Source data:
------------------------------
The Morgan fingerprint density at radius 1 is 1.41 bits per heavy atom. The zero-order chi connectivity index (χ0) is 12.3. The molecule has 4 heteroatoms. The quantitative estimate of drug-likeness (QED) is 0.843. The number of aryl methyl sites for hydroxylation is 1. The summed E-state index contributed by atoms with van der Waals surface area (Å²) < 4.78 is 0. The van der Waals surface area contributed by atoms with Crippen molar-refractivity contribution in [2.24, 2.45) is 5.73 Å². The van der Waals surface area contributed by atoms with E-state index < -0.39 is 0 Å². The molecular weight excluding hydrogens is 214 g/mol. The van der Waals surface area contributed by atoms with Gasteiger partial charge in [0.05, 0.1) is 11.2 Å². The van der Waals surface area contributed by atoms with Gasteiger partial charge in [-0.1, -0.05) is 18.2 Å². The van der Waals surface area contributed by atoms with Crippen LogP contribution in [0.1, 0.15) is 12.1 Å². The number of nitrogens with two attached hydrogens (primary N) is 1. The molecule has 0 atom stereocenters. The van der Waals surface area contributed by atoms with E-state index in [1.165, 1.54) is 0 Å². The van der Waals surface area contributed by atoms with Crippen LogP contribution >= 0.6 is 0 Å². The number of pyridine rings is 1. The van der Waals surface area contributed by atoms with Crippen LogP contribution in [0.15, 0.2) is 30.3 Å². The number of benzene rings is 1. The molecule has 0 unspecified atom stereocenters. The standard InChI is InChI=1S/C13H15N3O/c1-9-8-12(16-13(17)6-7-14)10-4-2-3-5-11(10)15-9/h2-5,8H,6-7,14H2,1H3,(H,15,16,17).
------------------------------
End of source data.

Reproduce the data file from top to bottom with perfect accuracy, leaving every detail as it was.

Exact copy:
The Morgan fingerprint density at radius 1 is 1.41 bits per heavy atom. The zero-order chi connectivity index (χ0) is 12.3. The molecule has 4 heteroatoms. The quantitative estimate of drug-likeness (QED) is 0.843. The number of aryl methyl sites for hydroxylation is 1. The summed E-state index contributed by atoms with van der Waals surface area (Å²) < 4.78 is 0. The van der Waals surface area contributed by atoms with Crippen molar-refractivity contribution in [2.24, 2.45) is 5.73 Å². The van der Waals surface area contributed by atoms with E-state index < -0.39 is 0 Å². The molecular weight excluding hydrogens is 214 g/mol. The van der Waals surface area contributed by atoms with Gasteiger partial charge in [0.05, 0.1) is 11.2 Å². The van der Waals surface area contributed by atoms with Gasteiger partial charge in [-0.1, -0.05) is 18.2 Å². The van der Waals surface area contributed by atoms with Crippen LogP contribution in [0.1, 0.15) is 12.1 Å². The number of nitrogens with two attached hydrogens (primary N) is 1. The molecule has 0 atom stereocenters. The van der Waals surface area contributed by atoms with E-state index in [1.165, 1.54) is 0 Å². The van der Waals surface area contributed by atoms with Crippen LogP contribution >= 0.6 is 0 Å². The number of pyridine rings is 1. The van der Waals surface area contributed by atoms with Crippen LogP contribution in [0.15, 0.2) is 30.3 Å². The number of benzene rings is 1. The molecule has 0 unspecified atom stereocenters. The standard InChI is InChI=1S/C13H15N3O/c1-9-8-12(16-13(17)6-7-14)10-4-2-3-5-11(10)15-9/h2-5,8H,6-7,14H2,1H3,(H,15,16,17).